Bakersfield College introduces a new criminology course

Teresa Balmori Perez, Reporter

Bakersfield College is introducing a new eight-week criminology course starting on March 15. 

The new course is titled CRIME B6-Introduction to Transformational Policing Model. “Transformational Policing Model (TPM) is an innovative 21st Century Policing Strategy developed to bridge the racial divide in America,” according to Tommy Tunson, BC professor, and former law enforcement officer. “TPM has a two-prong approach which emphasizes restoring trust to begin the healing process in society in general and focusing specifically on the Community of Color (COC) .” 

Tunson  explained that the course will train students and law enforcement participants on the roles and duties regarding the Criminal Justice System in America. He also informed that the course will explain the historical aspects of mistrust in American society and the different key concepts that the class will be exploring such as Constitutional Policing, Procedural Justice, Social Justice, U.S. Constitution, Police/Fire Defunding/Reformation. The class will also look at case studies. Tunson added, some of the case studies that will be examined will be on Michael Brown-Ferguson, George Floyd-Minnesota, Freddie Gray-Baltimore, and Walter Scott-South Carolina.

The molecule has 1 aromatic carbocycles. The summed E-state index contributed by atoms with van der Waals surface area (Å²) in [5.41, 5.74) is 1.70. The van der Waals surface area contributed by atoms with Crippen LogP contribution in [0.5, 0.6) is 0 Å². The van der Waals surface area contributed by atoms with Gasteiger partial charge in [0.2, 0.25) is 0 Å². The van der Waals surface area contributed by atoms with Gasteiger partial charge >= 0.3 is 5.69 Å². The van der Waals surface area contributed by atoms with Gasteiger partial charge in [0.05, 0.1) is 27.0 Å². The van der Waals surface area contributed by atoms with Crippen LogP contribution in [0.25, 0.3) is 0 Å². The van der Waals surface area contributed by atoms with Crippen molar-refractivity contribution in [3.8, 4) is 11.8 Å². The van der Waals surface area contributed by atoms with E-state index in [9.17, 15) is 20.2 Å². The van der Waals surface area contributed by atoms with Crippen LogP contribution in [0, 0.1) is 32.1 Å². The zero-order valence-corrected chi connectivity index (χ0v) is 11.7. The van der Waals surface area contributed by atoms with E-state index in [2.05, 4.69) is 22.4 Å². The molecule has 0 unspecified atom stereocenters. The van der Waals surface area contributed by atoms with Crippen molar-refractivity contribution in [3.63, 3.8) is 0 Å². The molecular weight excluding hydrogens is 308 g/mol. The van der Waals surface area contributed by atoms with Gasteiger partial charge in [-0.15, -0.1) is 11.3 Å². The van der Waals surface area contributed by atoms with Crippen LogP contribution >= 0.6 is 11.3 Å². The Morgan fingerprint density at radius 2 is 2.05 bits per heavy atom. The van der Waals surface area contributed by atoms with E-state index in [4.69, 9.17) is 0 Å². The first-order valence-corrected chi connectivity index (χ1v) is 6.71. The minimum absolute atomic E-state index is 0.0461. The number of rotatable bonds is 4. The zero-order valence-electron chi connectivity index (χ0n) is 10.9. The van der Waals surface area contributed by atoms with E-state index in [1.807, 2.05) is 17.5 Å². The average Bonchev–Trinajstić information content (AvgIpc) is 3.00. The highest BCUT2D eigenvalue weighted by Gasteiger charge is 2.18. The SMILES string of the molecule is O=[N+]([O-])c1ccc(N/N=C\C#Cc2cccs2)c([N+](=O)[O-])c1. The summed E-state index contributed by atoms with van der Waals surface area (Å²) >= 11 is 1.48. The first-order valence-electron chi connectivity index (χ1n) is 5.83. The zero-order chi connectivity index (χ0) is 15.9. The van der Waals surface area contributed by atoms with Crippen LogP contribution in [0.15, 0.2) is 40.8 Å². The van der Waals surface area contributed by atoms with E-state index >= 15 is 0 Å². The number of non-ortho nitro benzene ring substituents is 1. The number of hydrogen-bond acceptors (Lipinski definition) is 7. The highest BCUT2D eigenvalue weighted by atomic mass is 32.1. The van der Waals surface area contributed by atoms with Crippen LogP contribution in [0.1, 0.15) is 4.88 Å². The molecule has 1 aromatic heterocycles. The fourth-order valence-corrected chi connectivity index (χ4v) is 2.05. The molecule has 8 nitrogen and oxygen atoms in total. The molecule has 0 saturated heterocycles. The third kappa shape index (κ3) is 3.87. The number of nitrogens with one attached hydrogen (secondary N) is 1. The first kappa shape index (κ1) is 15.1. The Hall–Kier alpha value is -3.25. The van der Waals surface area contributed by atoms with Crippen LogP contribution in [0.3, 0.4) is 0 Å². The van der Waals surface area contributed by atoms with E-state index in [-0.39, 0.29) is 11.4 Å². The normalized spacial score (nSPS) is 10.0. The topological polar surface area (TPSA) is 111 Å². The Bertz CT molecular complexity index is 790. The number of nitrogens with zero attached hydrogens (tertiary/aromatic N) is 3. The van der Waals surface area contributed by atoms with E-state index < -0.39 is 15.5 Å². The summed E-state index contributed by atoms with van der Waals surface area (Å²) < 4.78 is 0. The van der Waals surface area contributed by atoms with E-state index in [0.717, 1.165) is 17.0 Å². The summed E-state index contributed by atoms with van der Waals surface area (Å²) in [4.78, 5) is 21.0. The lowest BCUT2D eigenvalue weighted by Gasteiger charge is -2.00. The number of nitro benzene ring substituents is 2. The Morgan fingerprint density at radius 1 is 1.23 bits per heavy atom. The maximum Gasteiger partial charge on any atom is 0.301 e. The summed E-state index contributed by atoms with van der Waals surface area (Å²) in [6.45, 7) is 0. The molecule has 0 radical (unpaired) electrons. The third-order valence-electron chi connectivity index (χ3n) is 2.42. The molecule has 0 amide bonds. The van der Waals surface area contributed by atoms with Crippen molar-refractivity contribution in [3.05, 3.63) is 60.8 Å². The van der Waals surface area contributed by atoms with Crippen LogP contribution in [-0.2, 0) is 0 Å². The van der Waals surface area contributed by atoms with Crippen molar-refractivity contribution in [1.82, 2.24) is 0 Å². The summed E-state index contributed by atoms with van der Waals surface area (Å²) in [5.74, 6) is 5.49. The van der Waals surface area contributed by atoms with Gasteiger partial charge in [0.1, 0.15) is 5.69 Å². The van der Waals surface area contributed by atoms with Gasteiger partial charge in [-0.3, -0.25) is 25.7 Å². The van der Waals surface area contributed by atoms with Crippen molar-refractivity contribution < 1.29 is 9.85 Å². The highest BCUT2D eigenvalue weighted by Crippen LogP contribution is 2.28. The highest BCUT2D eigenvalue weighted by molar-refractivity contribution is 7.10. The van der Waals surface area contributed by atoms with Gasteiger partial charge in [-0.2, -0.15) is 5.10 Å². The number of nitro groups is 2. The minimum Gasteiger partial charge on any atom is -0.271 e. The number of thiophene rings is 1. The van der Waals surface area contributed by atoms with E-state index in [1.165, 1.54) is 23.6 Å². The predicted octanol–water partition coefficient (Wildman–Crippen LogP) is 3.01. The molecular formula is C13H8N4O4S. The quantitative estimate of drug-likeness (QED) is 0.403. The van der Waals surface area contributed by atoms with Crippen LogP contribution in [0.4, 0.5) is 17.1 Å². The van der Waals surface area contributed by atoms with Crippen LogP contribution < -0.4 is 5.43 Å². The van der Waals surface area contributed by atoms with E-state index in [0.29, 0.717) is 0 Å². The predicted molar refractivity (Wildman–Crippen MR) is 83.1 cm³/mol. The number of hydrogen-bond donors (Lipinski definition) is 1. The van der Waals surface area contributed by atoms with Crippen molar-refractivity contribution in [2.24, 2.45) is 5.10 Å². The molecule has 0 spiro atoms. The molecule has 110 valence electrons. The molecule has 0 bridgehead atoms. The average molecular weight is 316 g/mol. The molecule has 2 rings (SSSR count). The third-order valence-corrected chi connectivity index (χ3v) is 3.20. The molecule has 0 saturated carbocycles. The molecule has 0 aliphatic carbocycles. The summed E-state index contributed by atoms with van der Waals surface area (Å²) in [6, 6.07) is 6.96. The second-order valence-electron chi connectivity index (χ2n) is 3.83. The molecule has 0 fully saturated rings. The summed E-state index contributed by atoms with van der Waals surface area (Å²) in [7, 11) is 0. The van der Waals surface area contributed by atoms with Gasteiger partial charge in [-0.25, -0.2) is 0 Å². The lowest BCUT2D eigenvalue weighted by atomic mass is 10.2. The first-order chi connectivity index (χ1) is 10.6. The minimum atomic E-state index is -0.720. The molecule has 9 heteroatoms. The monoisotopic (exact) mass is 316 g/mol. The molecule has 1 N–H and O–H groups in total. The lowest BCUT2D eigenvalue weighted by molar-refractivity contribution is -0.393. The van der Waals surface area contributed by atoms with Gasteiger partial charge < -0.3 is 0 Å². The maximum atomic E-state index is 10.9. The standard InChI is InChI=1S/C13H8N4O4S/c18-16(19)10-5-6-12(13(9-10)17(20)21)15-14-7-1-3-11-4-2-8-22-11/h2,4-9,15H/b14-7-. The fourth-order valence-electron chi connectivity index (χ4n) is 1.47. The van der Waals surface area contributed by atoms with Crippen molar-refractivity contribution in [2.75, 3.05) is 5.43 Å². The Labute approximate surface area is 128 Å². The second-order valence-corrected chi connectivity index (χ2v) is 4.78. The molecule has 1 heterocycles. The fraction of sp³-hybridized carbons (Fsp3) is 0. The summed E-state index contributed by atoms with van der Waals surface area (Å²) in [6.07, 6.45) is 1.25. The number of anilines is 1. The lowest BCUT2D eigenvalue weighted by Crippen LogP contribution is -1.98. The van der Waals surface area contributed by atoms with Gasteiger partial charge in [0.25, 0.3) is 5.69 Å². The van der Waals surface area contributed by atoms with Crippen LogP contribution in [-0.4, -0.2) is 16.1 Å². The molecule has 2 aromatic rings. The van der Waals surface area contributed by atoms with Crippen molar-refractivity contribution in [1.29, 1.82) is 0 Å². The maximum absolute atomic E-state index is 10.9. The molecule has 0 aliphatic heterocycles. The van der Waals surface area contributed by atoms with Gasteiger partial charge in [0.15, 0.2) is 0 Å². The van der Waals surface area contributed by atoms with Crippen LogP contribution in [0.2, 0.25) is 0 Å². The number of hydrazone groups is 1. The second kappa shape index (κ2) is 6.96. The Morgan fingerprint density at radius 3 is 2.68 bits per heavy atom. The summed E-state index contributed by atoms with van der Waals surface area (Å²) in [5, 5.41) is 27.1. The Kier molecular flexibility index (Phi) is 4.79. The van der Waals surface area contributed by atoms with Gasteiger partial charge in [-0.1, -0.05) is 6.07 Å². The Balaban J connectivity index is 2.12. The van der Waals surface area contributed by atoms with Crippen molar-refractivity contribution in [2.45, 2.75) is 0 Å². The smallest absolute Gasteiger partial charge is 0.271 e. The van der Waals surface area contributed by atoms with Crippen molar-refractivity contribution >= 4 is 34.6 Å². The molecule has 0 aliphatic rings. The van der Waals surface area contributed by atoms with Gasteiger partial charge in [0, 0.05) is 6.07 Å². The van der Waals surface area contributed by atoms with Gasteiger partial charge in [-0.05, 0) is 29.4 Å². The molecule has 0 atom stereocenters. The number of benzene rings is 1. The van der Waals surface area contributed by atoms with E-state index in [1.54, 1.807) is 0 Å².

According to Tunson, a few of the learning outcomes for this course will be on “recognizing the importance of Individual filters and key cultural diversity words and the historical analysis of distrust in COC.” He explained that students will understand the TPM as a police-community relationship and as a two-point approach. Tunson also stated that the course will help students “discuss external issues impacting police-community relations, examples include social, financial, pandemic, unemployment,  and other factors.” 

The course will be geared towards everyone. “The course is designed to host 50/50 participant/student members. Half law enforcement and half community members/students,” Tunson stated. He explained that the reason why it is set up like this is because it increases communication interactions and he believes that is where the trust and healing process begins. “It is anticipated the student enrollment will be largely due to the important subject matter. The anticipation is 40-50 students per session in regular semester courses,” Tunson stated. 

Tunson then explained that the reason he decided to create this course for students at BC is because he wanted them to have a chance to learn positive methods to support their country, society, and state. 

Due to the pandemic, the class will be taught online, according to Tunson “currently Zoom is the face-to-face version with canvas online modality the teaching method. This method of teaching is based on protecting our students and staff during this unprecedented pandemic in American history.” 

“The course is filling fast, it is important to register as soon as possible,” Tunson said. For students who are interested in the courses, they can email Tunson or former BPD Police Chief, Lyle Martin for more information.